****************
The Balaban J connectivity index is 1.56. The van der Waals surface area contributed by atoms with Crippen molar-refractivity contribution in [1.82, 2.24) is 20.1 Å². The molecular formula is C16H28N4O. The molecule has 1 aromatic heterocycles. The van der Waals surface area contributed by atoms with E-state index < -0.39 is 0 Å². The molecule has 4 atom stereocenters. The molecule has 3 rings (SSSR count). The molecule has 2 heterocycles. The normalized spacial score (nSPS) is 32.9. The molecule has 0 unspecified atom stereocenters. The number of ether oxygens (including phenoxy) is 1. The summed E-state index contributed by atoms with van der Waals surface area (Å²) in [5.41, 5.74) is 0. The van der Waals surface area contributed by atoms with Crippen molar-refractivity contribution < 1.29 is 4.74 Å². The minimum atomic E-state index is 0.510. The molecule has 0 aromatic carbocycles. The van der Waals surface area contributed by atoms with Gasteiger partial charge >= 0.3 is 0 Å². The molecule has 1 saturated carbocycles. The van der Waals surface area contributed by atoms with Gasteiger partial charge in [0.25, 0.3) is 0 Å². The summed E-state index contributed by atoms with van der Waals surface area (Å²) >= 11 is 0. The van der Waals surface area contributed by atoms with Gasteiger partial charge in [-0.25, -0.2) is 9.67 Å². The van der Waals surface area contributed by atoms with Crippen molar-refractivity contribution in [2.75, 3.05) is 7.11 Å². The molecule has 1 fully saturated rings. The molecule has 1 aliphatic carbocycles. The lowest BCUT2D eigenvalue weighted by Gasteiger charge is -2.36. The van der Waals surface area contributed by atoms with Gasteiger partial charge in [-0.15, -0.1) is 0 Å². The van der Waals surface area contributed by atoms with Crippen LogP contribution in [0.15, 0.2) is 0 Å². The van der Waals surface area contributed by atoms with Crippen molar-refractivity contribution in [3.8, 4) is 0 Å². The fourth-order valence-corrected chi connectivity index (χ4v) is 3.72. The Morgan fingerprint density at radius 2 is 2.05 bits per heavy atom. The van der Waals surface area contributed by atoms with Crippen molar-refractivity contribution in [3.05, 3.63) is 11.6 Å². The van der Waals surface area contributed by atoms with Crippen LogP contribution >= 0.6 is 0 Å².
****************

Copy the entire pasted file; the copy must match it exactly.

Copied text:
The Balaban J connectivity index is 1.56. The van der Waals surface area contributed by atoms with Crippen molar-refractivity contribution in [1.82, 2.24) is 20.1 Å². The molecular formula is C16H28N4O. The molecule has 1 aromatic heterocycles. The van der Waals surface area contributed by atoms with E-state index < -0.39 is 0 Å². The molecule has 4 atom stereocenters. The molecule has 3 rings (SSSR count). The molecule has 2 heterocycles. The normalized spacial score (nSPS) is 32.9. The molecule has 0 unspecified atom stereocenters. The number of ether oxygens (including phenoxy) is 1. The summed E-state index contributed by atoms with van der Waals surface area (Å²) in [5.41, 5.74) is 0. The van der Waals surface area contributed by atoms with Crippen molar-refractivity contribution < 1.29 is 4.74 Å². The minimum atomic E-state index is 0.510. The molecule has 0 aromatic carbocycles. The van der Waals surface area contributed by atoms with Gasteiger partial charge >= 0.3 is 0 Å². The molecule has 1 saturated carbocycles. The van der Waals surface area contributed by atoms with Gasteiger partial charge in [0.25, 0.3) is 0 Å². The summed E-state index contributed by atoms with van der Waals surface area (Å²) >= 11 is 0. The van der Waals surface area contributed by atoms with Gasteiger partial charge in [-0.25, -0.2) is 9.67 Å². The van der Waals surface area contributed by atoms with Crippen molar-refractivity contribution in [2.75, 3.05) is 7.11 Å². The molecule has 1 fully saturated rings. The molecule has 1 aliphatic carbocycles. The lowest BCUT2D eigenvalue weighted by Gasteiger charge is -2.36. The van der Waals surface area contributed by atoms with Gasteiger partial charge in [-0.15, -0.1) is 0 Å². The van der Waals surface area contributed by atoms with Crippen LogP contribution in [0.15, 0.2) is 0 Å². The van der Waals surface area contributed by atoms with Crippen molar-refractivity contribution in [3.8, 4) is 0 Å². The fourth-order valence-corrected chi connectivity index (χ4v) is 3.72. The Morgan fingerprint density at radius 2 is 2.05 bits per heavy atom. The van der Waals surface area contributed by atoms with Crippen molar-refractivity contribution in [3.05, 3.63) is 11.6 Å². The van der Waals surface area contributed by atoms with Crippen LogP contribution >= 0.6 is 0 Å².